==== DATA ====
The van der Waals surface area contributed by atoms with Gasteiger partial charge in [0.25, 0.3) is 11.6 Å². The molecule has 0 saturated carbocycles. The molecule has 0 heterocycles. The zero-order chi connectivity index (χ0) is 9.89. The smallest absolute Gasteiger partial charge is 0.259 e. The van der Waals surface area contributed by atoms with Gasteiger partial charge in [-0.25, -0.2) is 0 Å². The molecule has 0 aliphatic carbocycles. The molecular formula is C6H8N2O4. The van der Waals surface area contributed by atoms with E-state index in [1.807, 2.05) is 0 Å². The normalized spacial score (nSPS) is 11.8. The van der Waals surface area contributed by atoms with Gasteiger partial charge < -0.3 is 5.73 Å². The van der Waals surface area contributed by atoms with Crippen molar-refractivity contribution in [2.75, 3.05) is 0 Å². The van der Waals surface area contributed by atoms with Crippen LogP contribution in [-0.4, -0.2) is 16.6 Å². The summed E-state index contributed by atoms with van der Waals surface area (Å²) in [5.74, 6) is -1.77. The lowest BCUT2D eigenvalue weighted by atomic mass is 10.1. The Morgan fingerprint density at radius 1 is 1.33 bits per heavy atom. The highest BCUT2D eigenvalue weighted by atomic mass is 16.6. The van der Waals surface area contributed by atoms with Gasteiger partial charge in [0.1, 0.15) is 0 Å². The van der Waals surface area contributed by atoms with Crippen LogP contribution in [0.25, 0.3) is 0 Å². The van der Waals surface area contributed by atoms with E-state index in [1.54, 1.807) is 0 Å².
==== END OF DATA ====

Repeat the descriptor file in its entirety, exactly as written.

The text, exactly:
The van der Waals surface area contributed by atoms with Gasteiger partial charge in [0.25, 0.3) is 11.6 Å². The molecule has 0 saturated carbocycles. The molecule has 0 heterocycles. The zero-order chi connectivity index (χ0) is 9.89. The smallest absolute Gasteiger partial charge is 0.259 e. The van der Waals surface area contributed by atoms with Gasteiger partial charge in [-0.25, -0.2) is 0 Å². The molecule has 0 aliphatic carbocycles. The molecular formula is C6H8N2O4. The van der Waals surface area contributed by atoms with E-state index in [1.807, 2.05) is 0 Å². The normalized spacial score (nSPS) is 11.8. The van der Waals surface area contributed by atoms with Gasteiger partial charge < -0.3 is 5.73 Å². The van der Waals surface area contributed by atoms with Crippen molar-refractivity contribution in [2.75, 3.05) is 0 Å². The van der Waals surface area contributed by atoms with Crippen LogP contribution in [-0.4, -0.2) is 16.6 Å². The summed E-state index contributed by atoms with van der Waals surface area (Å²) in [5.74, 6) is -1.77. The lowest BCUT2D eigenvalue weighted by atomic mass is 10.1. The Morgan fingerprint density at radius 1 is 1.33 bits per heavy atom. The highest BCUT2D eigenvalue weighted by atomic mass is 16.6. The van der Waals surface area contributed by atoms with Gasteiger partial charge in [0.1, 0.15) is 0 Å². The van der Waals surface area contributed by atoms with Crippen LogP contribution in [0.25, 0.3) is 0 Å². The van der Waals surface area contributed by atoms with E-state index in [1.54, 1.807) is 0 Å².